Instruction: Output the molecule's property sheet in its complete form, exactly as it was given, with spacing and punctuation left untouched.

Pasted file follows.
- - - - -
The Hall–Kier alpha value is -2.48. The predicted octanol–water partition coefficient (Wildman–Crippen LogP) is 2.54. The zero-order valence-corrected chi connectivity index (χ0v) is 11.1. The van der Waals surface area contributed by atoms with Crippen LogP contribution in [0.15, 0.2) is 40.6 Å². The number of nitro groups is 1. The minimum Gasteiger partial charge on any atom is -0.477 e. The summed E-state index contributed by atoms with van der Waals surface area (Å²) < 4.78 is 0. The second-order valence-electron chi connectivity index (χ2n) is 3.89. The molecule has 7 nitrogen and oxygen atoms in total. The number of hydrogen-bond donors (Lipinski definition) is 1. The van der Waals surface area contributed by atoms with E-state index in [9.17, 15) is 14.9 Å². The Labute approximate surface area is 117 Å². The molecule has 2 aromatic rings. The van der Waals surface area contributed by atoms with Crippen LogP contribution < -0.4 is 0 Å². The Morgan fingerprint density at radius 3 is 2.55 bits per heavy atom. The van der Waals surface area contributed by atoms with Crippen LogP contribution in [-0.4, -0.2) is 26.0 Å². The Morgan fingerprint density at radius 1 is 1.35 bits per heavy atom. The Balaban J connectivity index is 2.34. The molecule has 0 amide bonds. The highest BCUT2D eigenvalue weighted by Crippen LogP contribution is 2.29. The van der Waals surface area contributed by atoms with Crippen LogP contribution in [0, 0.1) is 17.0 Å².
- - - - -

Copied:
The Hall–Kier alpha value is -2.48. The predicted octanol–water partition coefficient (Wildman–Crippen LogP) is 2.54. The zero-order valence-corrected chi connectivity index (χ0v) is 11.1. The van der Waals surface area contributed by atoms with Crippen LogP contribution in [0.15, 0.2) is 40.6 Å². The number of nitro groups is 1. The minimum Gasteiger partial charge on any atom is -0.477 e. The summed E-state index contributed by atoms with van der Waals surface area (Å²) < 4.78 is 0. The second-order valence-electron chi connectivity index (χ2n) is 3.89. The molecule has 7 nitrogen and oxygen atoms in total. The number of hydrogen-bond donors (Lipinski definition) is 1. The van der Waals surface area contributed by atoms with E-state index in [9.17, 15) is 14.9 Å². The Labute approximate surface area is 117 Å². The molecule has 2 aromatic rings. The van der Waals surface area contributed by atoms with Crippen LogP contribution < -0.4 is 0 Å². The Morgan fingerprint density at radius 3 is 2.55 bits per heavy atom. The van der Waals surface area contributed by atoms with Crippen LogP contribution in [-0.4, -0.2) is 26.0 Å². The Morgan fingerprint density at radius 1 is 1.35 bits per heavy atom. The Balaban J connectivity index is 2.34. The molecule has 0 amide bonds. The highest BCUT2D eigenvalue weighted by Crippen LogP contribution is 2.29. The van der Waals surface area contributed by atoms with Crippen LogP contribution in [0, 0.1) is 17.0 Å².